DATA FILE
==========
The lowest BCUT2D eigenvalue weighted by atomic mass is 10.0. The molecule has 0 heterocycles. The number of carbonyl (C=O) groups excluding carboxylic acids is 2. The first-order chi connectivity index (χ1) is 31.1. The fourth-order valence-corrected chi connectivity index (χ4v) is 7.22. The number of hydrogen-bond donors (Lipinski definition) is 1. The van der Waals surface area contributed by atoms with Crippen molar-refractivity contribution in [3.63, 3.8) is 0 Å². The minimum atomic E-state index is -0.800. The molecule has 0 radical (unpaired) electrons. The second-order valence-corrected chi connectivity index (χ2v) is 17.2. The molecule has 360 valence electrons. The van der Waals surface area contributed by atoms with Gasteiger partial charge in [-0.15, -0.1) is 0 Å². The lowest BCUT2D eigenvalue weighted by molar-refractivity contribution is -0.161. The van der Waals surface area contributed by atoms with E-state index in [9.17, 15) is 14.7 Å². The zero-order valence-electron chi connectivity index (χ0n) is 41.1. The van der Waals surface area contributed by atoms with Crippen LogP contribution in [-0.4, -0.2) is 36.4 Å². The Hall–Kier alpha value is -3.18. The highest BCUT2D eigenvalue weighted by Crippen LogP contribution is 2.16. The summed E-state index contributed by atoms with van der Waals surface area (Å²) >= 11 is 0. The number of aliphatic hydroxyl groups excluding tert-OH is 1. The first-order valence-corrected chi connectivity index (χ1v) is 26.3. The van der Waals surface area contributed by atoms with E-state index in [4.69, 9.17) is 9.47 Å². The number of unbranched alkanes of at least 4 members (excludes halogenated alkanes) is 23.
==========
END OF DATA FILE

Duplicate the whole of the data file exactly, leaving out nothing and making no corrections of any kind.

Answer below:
The lowest BCUT2D eigenvalue weighted by atomic mass is 10.0. The molecule has 0 heterocycles. The number of carbonyl (C=O) groups excluding carboxylic acids is 2. The first-order chi connectivity index (χ1) is 31.1. The fourth-order valence-corrected chi connectivity index (χ4v) is 7.22. The number of hydrogen-bond donors (Lipinski definition) is 1. The van der Waals surface area contributed by atoms with Crippen molar-refractivity contribution in [3.63, 3.8) is 0 Å². The minimum atomic E-state index is -0.800. The molecule has 0 radical (unpaired) electrons. The second-order valence-corrected chi connectivity index (χ2v) is 17.2. The molecule has 360 valence electrons. The van der Waals surface area contributed by atoms with Gasteiger partial charge in [-0.15, -0.1) is 0 Å². The lowest BCUT2D eigenvalue weighted by molar-refractivity contribution is -0.161. The van der Waals surface area contributed by atoms with E-state index in [9.17, 15) is 14.7 Å². The zero-order valence-electron chi connectivity index (χ0n) is 41.1. The van der Waals surface area contributed by atoms with Crippen LogP contribution in [-0.4, -0.2) is 36.4 Å². The Hall–Kier alpha value is -3.18. The highest BCUT2D eigenvalue weighted by Crippen LogP contribution is 2.16. The summed E-state index contributed by atoms with van der Waals surface area (Å²) >= 11 is 0. The number of aliphatic hydroxyl groups excluding tert-OH is 1. The first-order valence-corrected chi connectivity index (χ1v) is 26.3. The van der Waals surface area contributed by atoms with E-state index in [4.69, 9.17) is 9.47 Å². The number of unbranched alkanes of at least 4 members (excludes halogenated alkanes) is 23.